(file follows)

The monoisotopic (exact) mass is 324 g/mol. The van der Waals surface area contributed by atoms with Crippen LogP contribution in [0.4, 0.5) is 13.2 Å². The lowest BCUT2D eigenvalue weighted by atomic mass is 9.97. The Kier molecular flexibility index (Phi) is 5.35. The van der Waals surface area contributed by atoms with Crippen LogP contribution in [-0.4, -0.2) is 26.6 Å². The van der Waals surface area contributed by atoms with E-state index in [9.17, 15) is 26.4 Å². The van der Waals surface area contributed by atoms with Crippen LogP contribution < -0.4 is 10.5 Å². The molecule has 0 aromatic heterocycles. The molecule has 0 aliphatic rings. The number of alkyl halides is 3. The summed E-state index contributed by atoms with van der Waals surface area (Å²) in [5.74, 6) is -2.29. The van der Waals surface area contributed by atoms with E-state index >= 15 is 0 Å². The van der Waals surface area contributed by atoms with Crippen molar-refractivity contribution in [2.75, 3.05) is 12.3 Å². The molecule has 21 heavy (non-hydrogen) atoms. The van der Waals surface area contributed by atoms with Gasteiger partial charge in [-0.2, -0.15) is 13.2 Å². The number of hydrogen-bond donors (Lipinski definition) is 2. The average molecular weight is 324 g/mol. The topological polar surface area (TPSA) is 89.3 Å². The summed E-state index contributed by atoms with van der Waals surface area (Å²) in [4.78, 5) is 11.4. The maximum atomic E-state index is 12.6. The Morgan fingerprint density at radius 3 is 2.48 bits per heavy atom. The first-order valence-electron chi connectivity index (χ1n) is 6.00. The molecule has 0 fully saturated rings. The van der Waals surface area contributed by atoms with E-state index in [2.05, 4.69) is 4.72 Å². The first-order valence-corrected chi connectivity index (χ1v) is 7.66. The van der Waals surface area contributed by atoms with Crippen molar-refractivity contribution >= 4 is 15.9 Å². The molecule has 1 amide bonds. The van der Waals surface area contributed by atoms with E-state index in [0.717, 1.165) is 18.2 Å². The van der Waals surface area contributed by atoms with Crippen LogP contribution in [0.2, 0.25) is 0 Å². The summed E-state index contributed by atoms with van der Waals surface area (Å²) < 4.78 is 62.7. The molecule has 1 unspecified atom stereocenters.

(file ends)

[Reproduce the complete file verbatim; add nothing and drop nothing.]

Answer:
The monoisotopic (exact) mass is 324 g/mol. The van der Waals surface area contributed by atoms with Crippen LogP contribution in [0.4, 0.5) is 13.2 Å². The lowest BCUT2D eigenvalue weighted by atomic mass is 9.97. The Kier molecular flexibility index (Phi) is 5.35. The van der Waals surface area contributed by atoms with Crippen LogP contribution in [-0.4, -0.2) is 26.6 Å². The van der Waals surface area contributed by atoms with E-state index in [9.17, 15) is 26.4 Å². The van der Waals surface area contributed by atoms with Crippen LogP contribution < -0.4 is 10.5 Å². The molecule has 0 aromatic heterocycles. The molecule has 0 aliphatic rings. The number of alkyl halides is 3. The summed E-state index contributed by atoms with van der Waals surface area (Å²) in [5.74, 6) is -2.29. The van der Waals surface area contributed by atoms with E-state index >= 15 is 0 Å². The van der Waals surface area contributed by atoms with Crippen molar-refractivity contribution in [2.75, 3.05) is 12.3 Å². The molecule has 21 heavy (non-hydrogen) atoms. The van der Waals surface area contributed by atoms with Gasteiger partial charge in [-0.2, -0.15) is 13.2 Å². The number of hydrogen-bond donors (Lipinski definition) is 2. The average molecular weight is 324 g/mol. The topological polar surface area (TPSA) is 89.3 Å². The summed E-state index contributed by atoms with van der Waals surface area (Å²) in [4.78, 5) is 11.4. The maximum atomic E-state index is 12.6. The Morgan fingerprint density at radius 3 is 2.48 bits per heavy atom. The first-order valence-electron chi connectivity index (χ1n) is 6.00. The molecule has 0 fully saturated rings. The van der Waals surface area contributed by atoms with E-state index in [2.05, 4.69) is 4.72 Å². The first-order valence-corrected chi connectivity index (χ1v) is 7.66. The van der Waals surface area contributed by atoms with Crippen molar-refractivity contribution >= 4 is 15.9 Å². The molecule has 1 amide bonds. The van der Waals surface area contributed by atoms with E-state index in [0.717, 1.165) is 18.2 Å². The van der Waals surface area contributed by atoms with Crippen LogP contribution in [0.2, 0.25) is 0 Å². The summed E-state index contributed by atoms with van der Waals surface area (Å²) < 4.78 is 62.7. The molecule has 1 unspecified atom stereocenters.